Invite par: Angelique Gougelet et Guilhem Lignon
Bile duct cancer or cholangiocarcinoma (CCA) is the second most common primary liver tumor. The arsenal of treatments for CCA is highly limited due to the resistance to standard chemo-radiotherapies and to the low resection efficiency. Chronic inflammation is a well-known risk factor for cancer development, and two chronic inflammatory diseases of the bile ducts are characterized: primary sclerosing cholangitis (PSC) and primary biliary cholangitis (PBC). Hence, PSC is the 1st etiology established of CCA in Western countries. In contrast, patients with PBC never develop CCA. Based on this observation, we hypothesized that PBC- associated autoimmunity would fuel CCA immunosurveillance and protect the patients from its emergence. In our mouse models, we observed that PBC reduced the frequency of tumor onset and delayed the tumor growth kinetic. Conversely, PSC did not impact the progression of the CCA. We demonstrated that this protection was CCA-specific and did not have any effects on others tumor histotypes. It was also dependent on CD4 and CD8 T lymphocytes and B cells. Altogether, these results evidence a mechanistic overlapping between autoimmunity and cancer immunosurveillance, with autoimmune reactions against organ-specific self-antigens contributing to the elimination of malignant cells originating from the same tissue.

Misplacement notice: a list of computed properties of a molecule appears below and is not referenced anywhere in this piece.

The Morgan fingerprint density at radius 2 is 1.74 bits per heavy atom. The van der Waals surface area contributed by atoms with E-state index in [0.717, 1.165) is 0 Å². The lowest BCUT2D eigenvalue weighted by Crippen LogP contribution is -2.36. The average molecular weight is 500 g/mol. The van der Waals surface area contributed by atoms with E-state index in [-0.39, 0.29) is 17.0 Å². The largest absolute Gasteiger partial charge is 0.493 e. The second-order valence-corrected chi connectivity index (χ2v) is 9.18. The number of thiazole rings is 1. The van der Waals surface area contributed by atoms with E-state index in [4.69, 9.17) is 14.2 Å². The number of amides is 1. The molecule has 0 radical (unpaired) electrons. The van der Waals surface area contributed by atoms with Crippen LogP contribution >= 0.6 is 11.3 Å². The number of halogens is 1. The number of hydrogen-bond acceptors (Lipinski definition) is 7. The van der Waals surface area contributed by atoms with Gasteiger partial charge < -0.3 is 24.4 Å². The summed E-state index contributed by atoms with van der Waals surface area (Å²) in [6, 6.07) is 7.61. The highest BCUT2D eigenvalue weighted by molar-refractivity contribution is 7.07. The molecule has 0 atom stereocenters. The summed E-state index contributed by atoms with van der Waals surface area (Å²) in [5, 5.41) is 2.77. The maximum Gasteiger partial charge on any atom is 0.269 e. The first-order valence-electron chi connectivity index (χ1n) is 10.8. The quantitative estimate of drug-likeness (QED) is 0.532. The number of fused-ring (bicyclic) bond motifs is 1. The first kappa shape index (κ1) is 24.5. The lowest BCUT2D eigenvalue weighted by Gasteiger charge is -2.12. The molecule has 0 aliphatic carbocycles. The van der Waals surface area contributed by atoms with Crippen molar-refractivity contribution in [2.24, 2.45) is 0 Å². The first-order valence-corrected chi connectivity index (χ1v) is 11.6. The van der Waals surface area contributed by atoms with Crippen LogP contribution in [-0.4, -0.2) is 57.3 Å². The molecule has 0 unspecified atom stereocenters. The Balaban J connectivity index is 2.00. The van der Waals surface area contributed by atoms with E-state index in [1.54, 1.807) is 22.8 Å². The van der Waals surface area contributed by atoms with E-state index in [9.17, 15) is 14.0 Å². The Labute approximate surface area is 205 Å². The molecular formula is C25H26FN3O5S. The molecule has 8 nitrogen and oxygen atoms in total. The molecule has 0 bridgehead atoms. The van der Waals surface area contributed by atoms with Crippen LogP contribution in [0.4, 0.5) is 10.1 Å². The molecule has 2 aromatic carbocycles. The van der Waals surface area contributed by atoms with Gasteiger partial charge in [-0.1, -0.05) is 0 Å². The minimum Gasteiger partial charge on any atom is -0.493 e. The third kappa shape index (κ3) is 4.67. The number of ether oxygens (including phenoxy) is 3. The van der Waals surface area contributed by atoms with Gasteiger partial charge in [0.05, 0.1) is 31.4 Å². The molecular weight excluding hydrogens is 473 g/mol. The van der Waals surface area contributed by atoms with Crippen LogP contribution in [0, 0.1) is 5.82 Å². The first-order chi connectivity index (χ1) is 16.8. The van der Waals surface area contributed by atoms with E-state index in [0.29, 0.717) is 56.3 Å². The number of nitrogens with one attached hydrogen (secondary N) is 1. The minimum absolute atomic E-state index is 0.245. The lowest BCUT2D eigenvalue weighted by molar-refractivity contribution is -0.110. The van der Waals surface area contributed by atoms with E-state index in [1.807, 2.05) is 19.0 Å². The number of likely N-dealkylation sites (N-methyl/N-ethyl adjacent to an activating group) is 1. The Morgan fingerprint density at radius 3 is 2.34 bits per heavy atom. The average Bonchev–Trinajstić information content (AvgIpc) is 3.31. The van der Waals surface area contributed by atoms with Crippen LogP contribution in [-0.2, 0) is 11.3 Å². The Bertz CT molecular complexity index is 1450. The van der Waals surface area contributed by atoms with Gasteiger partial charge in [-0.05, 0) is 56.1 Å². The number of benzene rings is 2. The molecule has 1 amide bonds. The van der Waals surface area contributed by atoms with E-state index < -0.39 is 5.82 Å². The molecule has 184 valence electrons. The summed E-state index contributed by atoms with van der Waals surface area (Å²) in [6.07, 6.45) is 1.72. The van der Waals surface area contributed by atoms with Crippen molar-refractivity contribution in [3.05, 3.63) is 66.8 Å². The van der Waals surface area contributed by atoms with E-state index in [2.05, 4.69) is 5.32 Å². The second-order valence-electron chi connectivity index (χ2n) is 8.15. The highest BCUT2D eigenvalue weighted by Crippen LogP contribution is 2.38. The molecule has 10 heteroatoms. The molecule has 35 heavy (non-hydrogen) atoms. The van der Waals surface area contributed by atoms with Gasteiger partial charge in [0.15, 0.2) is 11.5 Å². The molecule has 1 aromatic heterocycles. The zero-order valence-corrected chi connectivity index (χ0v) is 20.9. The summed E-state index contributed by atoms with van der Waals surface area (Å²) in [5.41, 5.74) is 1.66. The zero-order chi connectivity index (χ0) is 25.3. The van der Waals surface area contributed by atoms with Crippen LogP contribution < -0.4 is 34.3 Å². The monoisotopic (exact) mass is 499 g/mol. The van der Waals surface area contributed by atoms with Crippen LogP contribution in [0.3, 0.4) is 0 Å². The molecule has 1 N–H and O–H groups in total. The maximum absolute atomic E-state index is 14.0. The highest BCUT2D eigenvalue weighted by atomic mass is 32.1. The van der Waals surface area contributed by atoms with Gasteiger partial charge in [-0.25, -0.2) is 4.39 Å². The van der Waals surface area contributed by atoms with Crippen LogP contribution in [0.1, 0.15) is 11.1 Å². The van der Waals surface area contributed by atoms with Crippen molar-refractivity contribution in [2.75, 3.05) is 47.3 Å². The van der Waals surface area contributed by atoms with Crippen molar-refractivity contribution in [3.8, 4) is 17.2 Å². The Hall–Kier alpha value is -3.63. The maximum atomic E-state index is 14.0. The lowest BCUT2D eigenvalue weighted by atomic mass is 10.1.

Tags: Medical specialties, Hepatology, Clinical medicine, Primary sclerosing cholangitis, Cholangiocarcinoma, Primary biliary cholangitis, Ascending cholangitis, Bile duct, Secondary sclerosing cholangitis
Annonce publiée le 13-02-2021
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